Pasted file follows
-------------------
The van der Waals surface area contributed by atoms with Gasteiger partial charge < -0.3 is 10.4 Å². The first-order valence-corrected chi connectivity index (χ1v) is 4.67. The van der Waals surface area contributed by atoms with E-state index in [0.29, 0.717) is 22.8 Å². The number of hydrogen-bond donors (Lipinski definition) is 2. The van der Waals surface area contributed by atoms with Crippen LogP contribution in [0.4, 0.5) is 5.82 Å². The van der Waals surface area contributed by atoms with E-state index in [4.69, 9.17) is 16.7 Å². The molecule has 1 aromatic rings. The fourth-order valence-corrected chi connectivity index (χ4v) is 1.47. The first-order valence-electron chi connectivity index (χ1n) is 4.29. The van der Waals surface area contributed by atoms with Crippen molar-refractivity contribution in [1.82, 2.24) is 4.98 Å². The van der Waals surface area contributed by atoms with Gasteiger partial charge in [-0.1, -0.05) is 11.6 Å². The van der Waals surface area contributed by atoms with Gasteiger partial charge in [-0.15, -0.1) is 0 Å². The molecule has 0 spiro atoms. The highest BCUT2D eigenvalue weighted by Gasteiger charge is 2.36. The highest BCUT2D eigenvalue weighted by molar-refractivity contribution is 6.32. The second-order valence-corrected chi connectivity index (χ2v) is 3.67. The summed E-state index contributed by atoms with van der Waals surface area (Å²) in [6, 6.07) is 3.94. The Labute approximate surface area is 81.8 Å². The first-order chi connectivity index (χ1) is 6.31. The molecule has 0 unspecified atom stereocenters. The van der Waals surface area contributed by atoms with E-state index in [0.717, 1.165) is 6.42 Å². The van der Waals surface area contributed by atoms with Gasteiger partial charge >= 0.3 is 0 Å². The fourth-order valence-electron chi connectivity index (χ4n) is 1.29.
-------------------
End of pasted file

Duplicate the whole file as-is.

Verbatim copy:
The van der Waals surface area contributed by atoms with Gasteiger partial charge < -0.3 is 10.4 Å². The first-order valence-corrected chi connectivity index (χ1v) is 4.67. The van der Waals surface area contributed by atoms with E-state index in [0.29, 0.717) is 22.8 Å². The number of hydrogen-bond donors (Lipinski definition) is 2. The van der Waals surface area contributed by atoms with Crippen LogP contribution in [0.4, 0.5) is 5.82 Å². The van der Waals surface area contributed by atoms with E-state index in [4.69, 9.17) is 16.7 Å². The molecule has 1 aromatic rings. The fourth-order valence-corrected chi connectivity index (χ4v) is 1.47. The first-order valence-electron chi connectivity index (χ1n) is 4.29. The van der Waals surface area contributed by atoms with Crippen molar-refractivity contribution in [1.82, 2.24) is 4.98 Å². The van der Waals surface area contributed by atoms with Gasteiger partial charge in [-0.1, -0.05) is 11.6 Å². The van der Waals surface area contributed by atoms with Gasteiger partial charge in [-0.15, -0.1) is 0 Å². The molecule has 0 spiro atoms. The highest BCUT2D eigenvalue weighted by Gasteiger charge is 2.36. The highest BCUT2D eigenvalue weighted by molar-refractivity contribution is 6.32. The second-order valence-corrected chi connectivity index (χ2v) is 3.67. The summed E-state index contributed by atoms with van der Waals surface area (Å²) in [6, 6.07) is 3.94. The Labute approximate surface area is 81.8 Å². The first-order chi connectivity index (χ1) is 6.31. The molecule has 0 unspecified atom stereocenters. The van der Waals surface area contributed by atoms with E-state index in [0.717, 1.165) is 6.42 Å². The van der Waals surface area contributed by atoms with Gasteiger partial charge >= 0.3 is 0 Å². The fourth-order valence-electron chi connectivity index (χ4n) is 1.29.